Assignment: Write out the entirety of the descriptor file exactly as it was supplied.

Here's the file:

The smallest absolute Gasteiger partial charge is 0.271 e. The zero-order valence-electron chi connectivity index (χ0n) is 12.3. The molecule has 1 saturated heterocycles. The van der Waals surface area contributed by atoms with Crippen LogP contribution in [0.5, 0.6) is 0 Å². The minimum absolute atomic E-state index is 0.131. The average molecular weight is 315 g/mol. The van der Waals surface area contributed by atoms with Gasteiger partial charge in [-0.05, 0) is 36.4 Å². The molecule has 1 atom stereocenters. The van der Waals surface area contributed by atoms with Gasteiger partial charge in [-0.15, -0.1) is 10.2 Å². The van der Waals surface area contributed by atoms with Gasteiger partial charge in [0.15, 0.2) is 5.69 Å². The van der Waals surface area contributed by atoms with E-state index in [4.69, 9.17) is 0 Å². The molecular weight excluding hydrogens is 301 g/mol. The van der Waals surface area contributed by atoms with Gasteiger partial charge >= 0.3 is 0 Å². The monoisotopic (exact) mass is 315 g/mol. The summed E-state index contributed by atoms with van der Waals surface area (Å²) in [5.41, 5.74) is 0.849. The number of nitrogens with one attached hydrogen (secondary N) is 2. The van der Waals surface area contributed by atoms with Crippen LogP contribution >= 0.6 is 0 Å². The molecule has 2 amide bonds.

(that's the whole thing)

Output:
The smallest absolute Gasteiger partial charge is 0.271 e. The zero-order valence-electron chi connectivity index (χ0n) is 12.3. The molecule has 1 saturated heterocycles. The van der Waals surface area contributed by atoms with Crippen LogP contribution in [0.5, 0.6) is 0 Å². The minimum absolute atomic E-state index is 0.131. The average molecular weight is 315 g/mol. The van der Waals surface area contributed by atoms with Gasteiger partial charge in [-0.05, 0) is 36.4 Å². The molecule has 1 atom stereocenters. The van der Waals surface area contributed by atoms with Gasteiger partial charge in [-0.15, -0.1) is 10.2 Å². The van der Waals surface area contributed by atoms with Gasteiger partial charge in [0.15, 0.2) is 5.69 Å². The van der Waals surface area contributed by atoms with E-state index in [4.69, 9.17) is 0 Å². The molecular weight excluding hydrogens is 301 g/mol. The van der Waals surface area contributed by atoms with Gasteiger partial charge >= 0.3 is 0 Å². The monoisotopic (exact) mass is 315 g/mol. The summed E-state index contributed by atoms with van der Waals surface area (Å²) in [5.41, 5.74) is 0.849. The number of nitrogens with one attached hydrogen (secondary N) is 2. The van der Waals surface area contributed by atoms with Crippen LogP contribution >= 0.6 is 0 Å². The molecule has 2 amide bonds.